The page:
From School Library Journal
Kindergarten-Grade 3-An old man tells his grandchildren about his 10th Christmas. Rich Aunt Aida came from Nairobi with her two pet cheetahs to visit her nephew, and the two of them planned a surprise for the rest of the village. They enlisted a man to play Father Christmas, located an elephant for him to ride, and provided snow in the form of chicken feathers. Father Christmas did indeed ride into the village and gave wonderful gifts to all the children, but not in the way Aunt Aida and the boy had planned. It was one of those magical events that seem to happen only at Christmas. The vibrant mixed-media artwork contributes enormously to that magic. The varying perspectives and suggestions of texture capture the sweeping landscapes, the majestic animals, and spirited tone of the storytelling. A glossary of Swahili words is included. The colorful prose and engaging illustrations present an inventive holiday fairy tale with a unique setting.-V. W.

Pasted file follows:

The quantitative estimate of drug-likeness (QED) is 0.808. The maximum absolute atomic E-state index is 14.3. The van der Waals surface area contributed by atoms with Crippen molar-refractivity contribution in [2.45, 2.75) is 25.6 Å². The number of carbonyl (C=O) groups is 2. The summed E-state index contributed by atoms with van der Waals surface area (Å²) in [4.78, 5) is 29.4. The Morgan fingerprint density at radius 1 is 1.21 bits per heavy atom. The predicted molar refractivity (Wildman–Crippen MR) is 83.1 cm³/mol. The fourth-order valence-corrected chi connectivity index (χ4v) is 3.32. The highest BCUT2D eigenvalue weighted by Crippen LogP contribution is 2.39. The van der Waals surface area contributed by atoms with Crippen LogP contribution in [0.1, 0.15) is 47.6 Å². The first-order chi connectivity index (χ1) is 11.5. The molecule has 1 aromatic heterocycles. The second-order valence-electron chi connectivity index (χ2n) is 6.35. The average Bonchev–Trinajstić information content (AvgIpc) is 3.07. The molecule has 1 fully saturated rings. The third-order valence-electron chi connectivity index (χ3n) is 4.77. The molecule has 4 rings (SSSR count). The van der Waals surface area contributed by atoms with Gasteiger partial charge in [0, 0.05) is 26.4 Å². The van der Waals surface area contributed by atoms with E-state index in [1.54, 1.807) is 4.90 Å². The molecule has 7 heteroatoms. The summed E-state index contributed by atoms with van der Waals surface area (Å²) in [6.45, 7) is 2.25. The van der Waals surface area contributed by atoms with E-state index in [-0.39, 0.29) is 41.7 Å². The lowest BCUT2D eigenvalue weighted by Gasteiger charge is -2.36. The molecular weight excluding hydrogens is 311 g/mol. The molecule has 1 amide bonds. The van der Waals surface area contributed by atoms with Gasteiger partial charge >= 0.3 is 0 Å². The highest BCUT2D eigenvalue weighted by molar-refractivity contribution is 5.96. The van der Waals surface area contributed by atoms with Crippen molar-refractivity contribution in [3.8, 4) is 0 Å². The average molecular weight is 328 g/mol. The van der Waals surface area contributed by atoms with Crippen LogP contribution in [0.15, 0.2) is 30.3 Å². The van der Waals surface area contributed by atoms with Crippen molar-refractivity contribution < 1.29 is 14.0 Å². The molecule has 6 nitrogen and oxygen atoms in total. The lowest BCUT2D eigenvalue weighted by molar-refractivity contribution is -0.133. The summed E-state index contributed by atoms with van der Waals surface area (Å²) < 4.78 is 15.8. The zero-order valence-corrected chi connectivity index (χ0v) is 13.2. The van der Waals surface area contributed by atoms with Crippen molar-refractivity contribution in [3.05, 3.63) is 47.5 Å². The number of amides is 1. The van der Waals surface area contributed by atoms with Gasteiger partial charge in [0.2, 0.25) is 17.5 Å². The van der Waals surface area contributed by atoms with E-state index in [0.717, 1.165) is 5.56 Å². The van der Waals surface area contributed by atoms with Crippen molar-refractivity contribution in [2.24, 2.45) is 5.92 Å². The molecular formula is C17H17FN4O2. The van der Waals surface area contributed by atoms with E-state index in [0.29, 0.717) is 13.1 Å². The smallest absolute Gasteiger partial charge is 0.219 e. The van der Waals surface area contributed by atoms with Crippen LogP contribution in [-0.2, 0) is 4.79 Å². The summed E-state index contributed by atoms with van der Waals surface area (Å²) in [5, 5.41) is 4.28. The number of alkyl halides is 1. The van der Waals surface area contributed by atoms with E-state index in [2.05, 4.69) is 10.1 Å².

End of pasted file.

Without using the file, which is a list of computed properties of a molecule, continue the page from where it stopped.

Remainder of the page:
Copyright 2003 Reed Business Information, Inc.
K-Gr. 2. Father Christmas riding an elephant in the African bush? The British Empire did leave behind some cultural remnants, including the magic of Santa bringing gifts. Juma tells how his rich aunt from Nairobi brings presents to the village children and arranges for a local man, Ole Tunai, to dress up as Santa and arrive by elephant. The children even make "snow" in midsummer by shredding chicken feathers. Then the story takes an odd turn into magic realism with a decidedly confusing twist involving a mysterious Santa (not
Ole Tunai) who disappears with the elephant into the starlit sky. Unfamiliar terms are explained in a glossary, but what language are they? Are the people Maasai? Still, the dynamic, richly colored art provides a glimpse of a village community and the Western imports, and there's a strong sense of the east African rural landscape. Kids in hot climates will recognize the desire for snow at Christmas, and, in Africa and the West, many will enjoy the play with popular tradition. Hazel RochmanCopyright © American Library Association. All rights reserved